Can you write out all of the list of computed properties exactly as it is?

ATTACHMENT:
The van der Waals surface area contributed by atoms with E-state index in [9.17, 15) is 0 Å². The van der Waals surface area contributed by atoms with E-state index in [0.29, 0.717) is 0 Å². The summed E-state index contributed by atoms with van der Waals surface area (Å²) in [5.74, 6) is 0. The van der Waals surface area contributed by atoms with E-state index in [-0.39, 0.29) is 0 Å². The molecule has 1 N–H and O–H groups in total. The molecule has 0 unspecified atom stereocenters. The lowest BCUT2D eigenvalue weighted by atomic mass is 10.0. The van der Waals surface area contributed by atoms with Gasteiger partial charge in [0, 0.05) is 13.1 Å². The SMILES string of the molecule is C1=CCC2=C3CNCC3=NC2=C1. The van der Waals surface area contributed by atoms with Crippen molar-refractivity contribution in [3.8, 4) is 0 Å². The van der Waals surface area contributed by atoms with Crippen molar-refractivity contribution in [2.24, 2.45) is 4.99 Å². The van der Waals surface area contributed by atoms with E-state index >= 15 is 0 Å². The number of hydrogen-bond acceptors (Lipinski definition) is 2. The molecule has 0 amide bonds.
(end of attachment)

The van der Waals surface area contributed by atoms with E-state index in [9.17, 15) is 0 Å². The van der Waals surface area contributed by atoms with E-state index in [0.29, 0.717) is 0 Å². The summed E-state index contributed by atoms with van der Waals surface area (Å²) in [5.74, 6) is 0. The van der Waals surface area contributed by atoms with E-state index in [-0.39, 0.29) is 0 Å². The molecule has 1 N–H and O–H groups in total. The molecule has 0 unspecified atom stereocenters. The lowest BCUT2D eigenvalue weighted by atomic mass is 10.0. The van der Waals surface area contributed by atoms with Gasteiger partial charge in [0, 0.05) is 13.1 Å². The SMILES string of the molecule is C1=CCC2=C3CNCC3=NC2=C1. The van der Waals surface area contributed by atoms with Crippen molar-refractivity contribution in [3.8, 4) is 0 Å². The van der Waals surface area contributed by atoms with Crippen molar-refractivity contribution in [2.24, 2.45) is 4.99 Å². The van der Waals surface area contributed by atoms with E-state index >= 15 is 0 Å². The number of hydrogen-bond acceptors (Lipinski definition) is 2. The molecule has 0 amide bonds.